Instead of shaping the internet according to their wishes, the main stream media and main stream politicians should make a better effort to convince people. The internet is open to them too.

    They will need to do better than calling someone a fascist or a populist. The net should be used to debate issues not exchange labels and hashtags. It should be used to argue. To speak to people’s fears and dreams. This is not populism, this is democracy.

    Will we get a wrong result? When asked if the French Revolution was a positive or a negative event in history, chairman Mao answered that it may be too early to tell.

    This may be a post truth story but it helps introduced my point. Which is, it may be too early to tell if Brexit was wrong. I think it was a mistake. But I also think blaming the internet for it is a mistake as well. And drawing policy decisions from this wrong diagnosis would lead to even graver mistakes.

    The internet is making democracy more challenging and open. Having friends and support in main stream media is not enough anymore.

    People, not just journalists, are gatekeepers and they need to be convinced. So let’s stop bashing Facebook, let’s stop blaming Russian hackers, lets scrap the ideas for censorship of social networks. Let’s stand for the freedom of speech with includes freedom to fake news!

    The so called populists thrive on “us” vs. “them” narrative. People have sympathy for the underdogs. They elected Trump and chose Brexit against the better advice of the dominant speech in the main stream media.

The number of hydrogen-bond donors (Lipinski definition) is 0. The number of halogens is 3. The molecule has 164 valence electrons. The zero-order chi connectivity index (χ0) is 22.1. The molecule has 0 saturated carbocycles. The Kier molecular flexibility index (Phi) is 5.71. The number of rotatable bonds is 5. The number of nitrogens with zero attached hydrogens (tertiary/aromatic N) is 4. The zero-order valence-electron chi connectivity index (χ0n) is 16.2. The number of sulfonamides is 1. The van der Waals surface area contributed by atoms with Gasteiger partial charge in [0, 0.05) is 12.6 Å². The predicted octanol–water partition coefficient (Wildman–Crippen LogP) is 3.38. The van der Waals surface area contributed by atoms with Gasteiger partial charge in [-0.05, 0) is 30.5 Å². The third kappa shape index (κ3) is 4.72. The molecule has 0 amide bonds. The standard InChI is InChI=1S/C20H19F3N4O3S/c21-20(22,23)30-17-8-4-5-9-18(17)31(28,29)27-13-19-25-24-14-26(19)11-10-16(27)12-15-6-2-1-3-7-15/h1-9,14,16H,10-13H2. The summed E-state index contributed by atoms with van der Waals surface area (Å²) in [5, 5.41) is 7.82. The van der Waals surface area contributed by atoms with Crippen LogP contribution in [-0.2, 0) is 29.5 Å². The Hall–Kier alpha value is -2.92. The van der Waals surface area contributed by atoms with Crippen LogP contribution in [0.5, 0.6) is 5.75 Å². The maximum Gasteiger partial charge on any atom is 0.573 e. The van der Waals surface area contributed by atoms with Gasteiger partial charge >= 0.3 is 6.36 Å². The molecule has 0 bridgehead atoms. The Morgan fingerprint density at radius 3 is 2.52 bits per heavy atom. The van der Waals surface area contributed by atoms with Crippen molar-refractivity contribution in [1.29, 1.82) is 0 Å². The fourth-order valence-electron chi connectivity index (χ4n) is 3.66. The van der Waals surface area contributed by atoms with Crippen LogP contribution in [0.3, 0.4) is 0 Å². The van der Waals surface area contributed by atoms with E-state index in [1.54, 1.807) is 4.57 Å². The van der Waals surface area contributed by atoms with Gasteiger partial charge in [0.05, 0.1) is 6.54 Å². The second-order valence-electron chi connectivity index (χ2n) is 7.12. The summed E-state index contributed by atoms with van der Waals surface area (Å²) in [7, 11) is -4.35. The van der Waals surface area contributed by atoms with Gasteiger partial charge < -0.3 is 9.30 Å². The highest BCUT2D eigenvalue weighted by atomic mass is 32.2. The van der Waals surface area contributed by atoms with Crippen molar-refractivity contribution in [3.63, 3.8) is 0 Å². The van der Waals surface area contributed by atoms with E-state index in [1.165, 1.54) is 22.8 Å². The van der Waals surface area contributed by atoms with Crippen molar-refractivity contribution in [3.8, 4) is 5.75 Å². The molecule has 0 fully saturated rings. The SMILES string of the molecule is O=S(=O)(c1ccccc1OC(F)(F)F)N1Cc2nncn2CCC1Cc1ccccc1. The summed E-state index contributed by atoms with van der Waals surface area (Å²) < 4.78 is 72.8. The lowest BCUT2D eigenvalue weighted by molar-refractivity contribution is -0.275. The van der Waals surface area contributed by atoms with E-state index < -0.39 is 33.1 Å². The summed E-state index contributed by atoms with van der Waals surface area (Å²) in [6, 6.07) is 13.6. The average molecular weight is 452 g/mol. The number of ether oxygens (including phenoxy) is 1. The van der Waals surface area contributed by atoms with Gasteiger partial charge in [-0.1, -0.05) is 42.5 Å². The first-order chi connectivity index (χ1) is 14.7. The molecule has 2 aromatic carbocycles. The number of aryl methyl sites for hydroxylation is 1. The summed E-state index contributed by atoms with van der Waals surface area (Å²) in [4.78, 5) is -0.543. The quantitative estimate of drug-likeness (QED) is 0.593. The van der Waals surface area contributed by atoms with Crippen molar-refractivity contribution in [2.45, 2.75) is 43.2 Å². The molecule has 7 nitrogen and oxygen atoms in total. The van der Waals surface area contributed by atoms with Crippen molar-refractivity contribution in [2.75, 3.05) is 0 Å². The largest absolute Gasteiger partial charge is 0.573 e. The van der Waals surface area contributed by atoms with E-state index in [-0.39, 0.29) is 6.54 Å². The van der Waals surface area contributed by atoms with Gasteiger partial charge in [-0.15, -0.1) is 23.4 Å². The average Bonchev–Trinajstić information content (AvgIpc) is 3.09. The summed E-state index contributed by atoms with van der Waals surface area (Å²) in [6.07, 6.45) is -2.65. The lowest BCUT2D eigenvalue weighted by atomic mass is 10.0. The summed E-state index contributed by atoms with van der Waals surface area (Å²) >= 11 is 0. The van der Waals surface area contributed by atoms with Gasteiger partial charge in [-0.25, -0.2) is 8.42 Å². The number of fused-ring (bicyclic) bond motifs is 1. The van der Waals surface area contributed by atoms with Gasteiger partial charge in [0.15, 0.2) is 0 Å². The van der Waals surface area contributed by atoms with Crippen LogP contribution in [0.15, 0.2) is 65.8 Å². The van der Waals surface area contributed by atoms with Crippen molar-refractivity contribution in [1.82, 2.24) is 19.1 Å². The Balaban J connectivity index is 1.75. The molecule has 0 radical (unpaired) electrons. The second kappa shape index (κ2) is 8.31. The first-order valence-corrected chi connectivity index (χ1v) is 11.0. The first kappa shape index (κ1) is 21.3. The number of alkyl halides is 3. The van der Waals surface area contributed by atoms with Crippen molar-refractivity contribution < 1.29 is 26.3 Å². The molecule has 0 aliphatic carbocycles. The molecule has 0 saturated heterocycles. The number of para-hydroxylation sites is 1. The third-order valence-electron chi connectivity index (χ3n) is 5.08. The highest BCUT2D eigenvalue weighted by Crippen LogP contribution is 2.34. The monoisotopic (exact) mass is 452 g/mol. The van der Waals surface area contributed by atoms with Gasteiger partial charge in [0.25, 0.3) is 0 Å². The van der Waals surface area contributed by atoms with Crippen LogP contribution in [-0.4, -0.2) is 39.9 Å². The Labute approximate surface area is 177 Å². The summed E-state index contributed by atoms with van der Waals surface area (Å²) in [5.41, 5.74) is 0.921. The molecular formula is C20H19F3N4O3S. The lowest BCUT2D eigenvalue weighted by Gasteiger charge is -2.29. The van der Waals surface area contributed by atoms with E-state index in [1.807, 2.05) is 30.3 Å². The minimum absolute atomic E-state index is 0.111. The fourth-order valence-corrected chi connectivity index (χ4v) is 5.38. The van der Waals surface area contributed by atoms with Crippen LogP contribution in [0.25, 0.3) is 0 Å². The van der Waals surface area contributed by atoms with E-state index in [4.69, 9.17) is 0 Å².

If that domination spreads to the social media as well, the job of “populists” would only be easier. Whole internet cannot be controlled. Somewhere they will read how unfair the battle of their David against the enemies’ Goliath is.

     

    Fake news neutrality

    Out societies need more trust. And that means trusting people that they will be able to distinguish between true and fake themselves. And trust the idea that true can win over fake without tilting the playing field against the fake.

    Let’s trust in the power of true and the weakness of fake enough to keep the internet and the social networks “fake news” neutral and open to all.

     

    Picture credit: AlexaGrace8495

     

    FacebookTwitterGoogle+WhatsAppEvernotePocketKindle ItBufferLinkedIn
    x
    Bookmark
  • Innovation

    More Hayek, less Schumpeter in European digital policies

    The Google probe seems to prove that the EU is way too focused on fighting old wars. However, if it wants to put in place a system where innovation thrives it must care less for the existing IT industry and do more for those that do not exist yet. Alread [read more]
    byŽiga Turk | 05/May/20158 min read
    FacebookTwitterGoogle+WhatsAppEvernotePocketKindle ItBufferLinkedIn
    x
    Bookmark

    The Google probe seems to prove that the EU is way too focused on fighting old wars. However, if it wants to put in place a system where innovation thrives it must care less for the existing IT industry and do more for those that do not exist yet.

    Already during the early 1990s – in the Bangemann Report – the information and communication technologies (ICTs) have been politically understood as a strategic development priority of the European Union.

    ICTs were high on the agenda of the Lisbon Strategy whose goal was “to make Europe the most competitive and dynamic knowledge based economy in the world”.

    In the Europe 2020 Strategy, the Digital Agenda for Europe is one of the seven flagship projects. Its overall aim is “to deliver sustainable economic and social benefits from a digital single market based on fast and ultra fast internet and interoperable applications.”